I want you to know that your feelings are real and valid. When someone triggers you, it means that they are wounding you, because we are only triggered where we have already been wounded by some kind of unconscious or harmful behavior in our past. If you are triggered by neglect, it is because you were neglected and something is happening now that feels like neglect. If you are triggered by bullying or other forms of emotional abuse (any act including confinement, isolation, verbal assault, insult, criticism, humiliation, intimidation, infantilization, or any other treatment which may diminish the sense of identity, dignity, and self-worth), then you were emotionally abused and something is happening now that feels the same. You are not crazy. Your present reaction may be bigger than than the present situation warrants because a trigger is old pain mixed with new, but the pain is real both past and present. Don’t let anyone tell you otherwise.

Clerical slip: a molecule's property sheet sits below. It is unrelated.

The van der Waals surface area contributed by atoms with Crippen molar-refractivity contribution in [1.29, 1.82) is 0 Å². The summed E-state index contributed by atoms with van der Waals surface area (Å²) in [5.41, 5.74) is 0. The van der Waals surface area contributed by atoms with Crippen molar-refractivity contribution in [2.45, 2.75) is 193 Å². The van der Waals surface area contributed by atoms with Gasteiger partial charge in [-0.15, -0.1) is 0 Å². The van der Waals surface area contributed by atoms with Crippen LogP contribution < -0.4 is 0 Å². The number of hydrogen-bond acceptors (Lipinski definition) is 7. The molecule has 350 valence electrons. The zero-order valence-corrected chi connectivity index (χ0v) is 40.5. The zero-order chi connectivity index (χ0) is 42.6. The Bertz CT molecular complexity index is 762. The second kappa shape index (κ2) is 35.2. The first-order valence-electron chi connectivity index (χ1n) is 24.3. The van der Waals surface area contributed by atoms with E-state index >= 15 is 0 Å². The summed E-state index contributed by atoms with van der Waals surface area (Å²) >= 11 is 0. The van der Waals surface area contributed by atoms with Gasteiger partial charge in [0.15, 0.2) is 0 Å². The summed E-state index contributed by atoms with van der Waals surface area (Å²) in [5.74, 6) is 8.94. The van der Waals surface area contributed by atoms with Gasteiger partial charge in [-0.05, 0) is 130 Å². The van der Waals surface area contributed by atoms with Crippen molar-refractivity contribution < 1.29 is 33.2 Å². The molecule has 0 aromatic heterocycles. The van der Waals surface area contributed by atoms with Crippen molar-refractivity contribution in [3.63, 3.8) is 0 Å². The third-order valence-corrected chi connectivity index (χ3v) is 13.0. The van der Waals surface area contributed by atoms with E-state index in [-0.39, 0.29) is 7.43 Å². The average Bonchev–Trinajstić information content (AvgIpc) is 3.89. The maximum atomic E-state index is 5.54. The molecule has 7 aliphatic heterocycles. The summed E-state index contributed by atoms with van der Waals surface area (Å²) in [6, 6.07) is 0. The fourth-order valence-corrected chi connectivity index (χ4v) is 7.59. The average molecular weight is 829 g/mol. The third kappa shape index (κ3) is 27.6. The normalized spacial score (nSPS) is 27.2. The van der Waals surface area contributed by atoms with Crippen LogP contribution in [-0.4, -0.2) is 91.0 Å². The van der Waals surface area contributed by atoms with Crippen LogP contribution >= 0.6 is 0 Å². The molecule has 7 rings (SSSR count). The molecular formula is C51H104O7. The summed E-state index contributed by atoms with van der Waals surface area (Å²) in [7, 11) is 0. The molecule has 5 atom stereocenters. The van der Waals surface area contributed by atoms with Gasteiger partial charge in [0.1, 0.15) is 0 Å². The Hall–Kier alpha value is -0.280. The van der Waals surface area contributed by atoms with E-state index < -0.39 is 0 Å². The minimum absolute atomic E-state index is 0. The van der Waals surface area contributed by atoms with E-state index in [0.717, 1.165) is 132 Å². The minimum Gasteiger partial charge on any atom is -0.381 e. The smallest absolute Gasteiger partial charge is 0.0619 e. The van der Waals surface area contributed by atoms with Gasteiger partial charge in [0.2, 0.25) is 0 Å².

I want you to know you are an emotional creature who needs to have your feelings so they don’t have you. Repressed emotions and traumas harm our bodies, minds and hearts. It is good to feel your pain and express your pain, as long as you don’t get stuck in your pain. I want you to know you are worthy of safe space to feel, to heal, to talk, to write, to art, to dance or to yell, to scream, to vent, to swear, to do whatever you need to find your wholeness. You have to move through to find healing and wholeness on the other side. And you can learn from looking into all the dark corners of your heart where you could be capable of hurting others. It shows you where your own pain is, where you hurt so much that you could be capable of lashing out in verbal and emotional violence.